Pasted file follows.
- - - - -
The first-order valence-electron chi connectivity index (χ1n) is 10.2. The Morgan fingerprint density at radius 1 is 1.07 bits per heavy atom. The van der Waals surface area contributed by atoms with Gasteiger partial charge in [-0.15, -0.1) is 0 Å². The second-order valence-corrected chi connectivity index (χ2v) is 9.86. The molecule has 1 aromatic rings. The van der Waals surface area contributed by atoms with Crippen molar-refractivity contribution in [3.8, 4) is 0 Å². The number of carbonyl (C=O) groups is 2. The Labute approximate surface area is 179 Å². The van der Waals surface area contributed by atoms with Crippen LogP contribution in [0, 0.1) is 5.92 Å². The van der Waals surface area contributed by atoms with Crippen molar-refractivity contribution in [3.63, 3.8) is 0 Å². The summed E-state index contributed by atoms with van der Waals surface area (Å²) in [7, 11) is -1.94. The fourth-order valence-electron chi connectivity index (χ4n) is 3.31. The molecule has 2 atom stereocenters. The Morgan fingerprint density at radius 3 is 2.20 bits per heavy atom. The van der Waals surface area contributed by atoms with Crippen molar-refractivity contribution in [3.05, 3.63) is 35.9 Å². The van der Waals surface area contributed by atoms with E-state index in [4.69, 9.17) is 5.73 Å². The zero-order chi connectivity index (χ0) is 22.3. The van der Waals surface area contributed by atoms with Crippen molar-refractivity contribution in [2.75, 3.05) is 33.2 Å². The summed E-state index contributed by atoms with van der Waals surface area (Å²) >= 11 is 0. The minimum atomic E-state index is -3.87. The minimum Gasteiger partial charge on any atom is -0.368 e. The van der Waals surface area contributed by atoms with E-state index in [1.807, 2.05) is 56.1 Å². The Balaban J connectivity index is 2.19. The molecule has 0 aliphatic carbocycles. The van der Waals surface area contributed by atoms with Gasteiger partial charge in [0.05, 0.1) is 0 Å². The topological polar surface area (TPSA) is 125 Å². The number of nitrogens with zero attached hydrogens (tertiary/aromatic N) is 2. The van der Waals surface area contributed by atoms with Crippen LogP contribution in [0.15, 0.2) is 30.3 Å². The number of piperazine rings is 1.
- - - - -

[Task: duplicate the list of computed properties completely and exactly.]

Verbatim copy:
The first-order valence-electron chi connectivity index (χ1n) is 10.2. The Morgan fingerprint density at radius 1 is 1.07 bits per heavy atom. The van der Waals surface area contributed by atoms with Gasteiger partial charge in [-0.15, -0.1) is 0 Å². The second-order valence-corrected chi connectivity index (χ2v) is 9.86. The molecule has 1 aromatic rings. The van der Waals surface area contributed by atoms with Crippen molar-refractivity contribution in [3.8, 4) is 0 Å². The number of carbonyl (C=O) groups is 2. The Labute approximate surface area is 179 Å². The van der Waals surface area contributed by atoms with Crippen LogP contribution in [0, 0.1) is 5.92 Å². The van der Waals surface area contributed by atoms with Crippen molar-refractivity contribution in [3.63, 3.8) is 0 Å². The summed E-state index contributed by atoms with van der Waals surface area (Å²) in [7, 11) is -1.94. The fourth-order valence-electron chi connectivity index (χ4n) is 3.31. The molecule has 2 atom stereocenters. The Morgan fingerprint density at radius 3 is 2.20 bits per heavy atom. The van der Waals surface area contributed by atoms with Crippen molar-refractivity contribution in [3.05, 3.63) is 35.9 Å². The van der Waals surface area contributed by atoms with E-state index in [4.69, 9.17) is 5.73 Å². The zero-order chi connectivity index (χ0) is 22.3. The van der Waals surface area contributed by atoms with Crippen molar-refractivity contribution in [2.75, 3.05) is 33.2 Å². The summed E-state index contributed by atoms with van der Waals surface area (Å²) >= 11 is 0. The minimum atomic E-state index is -3.87. The minimum Gasteiger partial charge on any atom is -0.368 e. The van der Waals surface area contributed by atoms with E-state index in [1.807, 2.05) is 56.1 Å². The Balaban J connectivity index is 2.19. The molecule has 0 aliphatic carbocycles. The van der Waals surface area contributed by atoms with Gasteiger partial charge in [0.05, 0.1) is 0 Å². The topological polar surface area (TPSA) is 125 Å². The number of nitrogens with zero attached hydrogens (tertiary/aromatic N) is 2. The van der Waals surface area contributed by atoms with Crippen LogP contribution in [0.15, 0.2) is 30.3 Å². The number of piperazine rings is 1.